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Publisher's Note:  

Kicking off a riveting sci-fi trilogy, National Book Award winner Pete Hautman plunges us into a world where time is a tool — and the question is, who will control it?

The first time his father disappeared, Tucker Feye had just turned thirteen. The Reverend Feye simply climbed on the roof to fix a shingle, let out a scream, and vanished — only to walk up the driveway an hour later, looking older and worn, with a strange girl named Lahlia in tow. In the months that followed, Tucker watched his father grow distant and his once loving mother slide into madness. But then both of his parents disappear. Now in the care of his wild Uncle Kosh, Tucker begins to suspect that the disks of shimmering air he keeps seeing — one right on top of the roof — hold the answer to restoring his family. And when he dares to step into one, he’s launched on a time-twisting journey
— from a small Midwestern town to a futuristic hospital run by digitally augmented healers, from the death of an ancient prophet to a forest at the end of time. Inevitably, Tucker’s actions alter the past and future, changing his world forever.



The Obsidian Blade

by Pete Hautman

Review Date:
03/19/2013

Recommended Age:
14+

Overall Rating:
****

Profanity / Language Rating:
***

Violence / Gore Rating:
*****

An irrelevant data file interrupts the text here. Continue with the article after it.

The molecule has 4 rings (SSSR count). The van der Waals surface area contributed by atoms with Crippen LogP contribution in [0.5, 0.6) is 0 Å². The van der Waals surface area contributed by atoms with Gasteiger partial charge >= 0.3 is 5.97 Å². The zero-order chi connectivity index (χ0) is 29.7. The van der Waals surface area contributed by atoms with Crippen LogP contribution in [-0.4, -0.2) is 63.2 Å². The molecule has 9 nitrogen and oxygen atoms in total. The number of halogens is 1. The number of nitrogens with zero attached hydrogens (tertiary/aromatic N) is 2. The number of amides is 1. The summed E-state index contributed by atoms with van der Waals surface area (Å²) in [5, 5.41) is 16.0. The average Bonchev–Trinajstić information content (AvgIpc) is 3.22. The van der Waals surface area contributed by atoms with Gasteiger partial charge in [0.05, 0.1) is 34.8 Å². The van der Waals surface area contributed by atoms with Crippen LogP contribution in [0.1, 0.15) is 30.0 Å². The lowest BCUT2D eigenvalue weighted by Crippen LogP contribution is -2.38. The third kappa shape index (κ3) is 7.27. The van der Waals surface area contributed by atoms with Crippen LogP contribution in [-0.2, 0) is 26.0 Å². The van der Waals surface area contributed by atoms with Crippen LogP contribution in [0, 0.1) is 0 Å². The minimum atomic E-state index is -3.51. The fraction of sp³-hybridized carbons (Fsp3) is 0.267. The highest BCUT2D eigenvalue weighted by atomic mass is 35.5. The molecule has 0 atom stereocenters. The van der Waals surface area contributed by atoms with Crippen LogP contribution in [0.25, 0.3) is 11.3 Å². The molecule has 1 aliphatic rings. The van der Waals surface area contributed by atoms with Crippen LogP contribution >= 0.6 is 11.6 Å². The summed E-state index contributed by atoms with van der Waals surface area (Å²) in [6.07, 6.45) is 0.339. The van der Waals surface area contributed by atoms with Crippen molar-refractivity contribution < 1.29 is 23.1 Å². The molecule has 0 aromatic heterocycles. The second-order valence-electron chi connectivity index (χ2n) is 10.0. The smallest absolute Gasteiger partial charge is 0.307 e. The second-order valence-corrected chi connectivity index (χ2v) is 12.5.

Sex / Nudity Rating:
***

Overall Review:  

The Obsidian Blade by Pete Hautman is a science fiction, time-twisting novel that feels like three books in one.  The beginning of the book is slow-paced and slightly depressing; the middle of the book introduces the protagonist, Tucker, to his renegade Uncle Kosh (a terribly likeable character); the last part of the book is a whirlwind of time-travel and time-jumping.  Hautman takes liberties with some historical religious events for the purposes of his plot and premise and that may bother some.  The boundaries of time have no meaning here and Tucker ages in leaps and bounds as the action accelerates.

 

Be warned when you pick up The Obsidian Blade that it doesn't conclude with everything wrapped in a neat little bow.  Hautman has the characters and plot so entangled I don't know if he will ever be able to unravel them in the next books, but then again, I don't know if the reader will know the difference.   Hopefully future books will develop more of the character Lahlia.  Ending on a high-octane note, this is a young adult novel with a lot of boy appeal.


Content Analysis:  

Profanity/Language:  1 Religious exclamation; 9 mild obscenities; 2 anatomical terms.

 

Violence/Gore: Non-life threatening injuries when a character hits a tree; report of the injuries a character has sustained in the past with his friends; reference to the events of September 11th; a character is presumed to have fallen to death; a character is shocked and then stabbed in the heart; a creature is killed by shocking and slicing; a character is killed in a non-specified violent death; a character is severed in half by a weapon (no details, just stated); some details and mention of blood in crucifixion; on a few separate occasions characters struggle, punch, fight with a sword, and knocked unconscious, etc.; a leg is severed (graphic).

 

Sex/Nudity:  Inference/speculation that an engaged couple might be pregnant out of wedlock; a characters is said to have the "hots" for a girl; reference to a character being "caught" in a motel room with the preacher's daughter in the distant past.



Mature Subject Matter:  

Mental Illness, parental abandonment, death, religion, faith

 



Alcohol / Drug Use:  

Adults drink at a bar; one man is drunk.



Reviewed By Cindy
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